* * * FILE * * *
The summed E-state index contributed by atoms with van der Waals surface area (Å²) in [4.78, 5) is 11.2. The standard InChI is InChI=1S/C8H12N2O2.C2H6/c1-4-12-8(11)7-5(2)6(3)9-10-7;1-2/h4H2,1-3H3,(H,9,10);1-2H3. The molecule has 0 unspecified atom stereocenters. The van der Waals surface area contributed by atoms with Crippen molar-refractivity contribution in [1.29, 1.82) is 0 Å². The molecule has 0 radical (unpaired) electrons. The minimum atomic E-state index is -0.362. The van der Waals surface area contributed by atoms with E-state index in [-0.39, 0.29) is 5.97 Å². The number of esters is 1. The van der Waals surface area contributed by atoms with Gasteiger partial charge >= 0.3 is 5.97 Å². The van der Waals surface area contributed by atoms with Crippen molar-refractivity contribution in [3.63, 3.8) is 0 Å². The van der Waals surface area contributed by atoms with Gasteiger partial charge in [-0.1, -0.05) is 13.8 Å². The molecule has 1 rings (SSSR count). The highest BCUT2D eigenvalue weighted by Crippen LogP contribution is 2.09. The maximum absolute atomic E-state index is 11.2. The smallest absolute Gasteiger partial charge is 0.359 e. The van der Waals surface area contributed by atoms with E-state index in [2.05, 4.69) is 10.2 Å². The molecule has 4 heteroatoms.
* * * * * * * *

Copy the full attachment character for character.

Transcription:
The summed E-state index contributed by atoms with van der Waals surface area (Å²) in [4.78, 5) is 11.2. The standard InChI is InChI=1S/C8H12N2O2.C2H6/c1-4-12-8(11)7-5(2)6(3)9-10-7;1-2/h4H2,1-3H3,(H,9,10);1-2H3. The molecule has 0 unspecified atom stereocenters. The van der Waals surface area contributed by atoms with Crippen molar-refractivity contribution in [1.29, 1.82) is 0 Å². The molecule has 0 radical (unpaired) electrons. The minimum atomic E-state index is -0.362. The van der Waals surface area contributed by atoms with E-state index in [-0.39, 0.29) is 5.97 Å². The number of esters is 1. The van der Waals surface area contributed by atoms with Gasteiger partial charge >= 0.3 is 5.97 Å². The van der Waals surface area contributed by atoms with Crippen molar-refractivity contribution in [3.63, 3.8) is 0 Å². The van der Waals surface area contributed by atoms with Gasteiger partial charge in [-0.1, -0.05) is 13.8 Å². The molecule has 1 rings (SSSR count). The highest BCUT2D eigenvalue weighted by Crippen LogP contribution is 2.09. The maximum absolute atomic E-state index is 11.2. The smallest absolute Gasteiger partial charge is 0.359 e. The van der Waals surface area contributed by atoms with E-state index in [2.05, 4.69) is 10.2 Å². The molecule has 4 heteroatoms.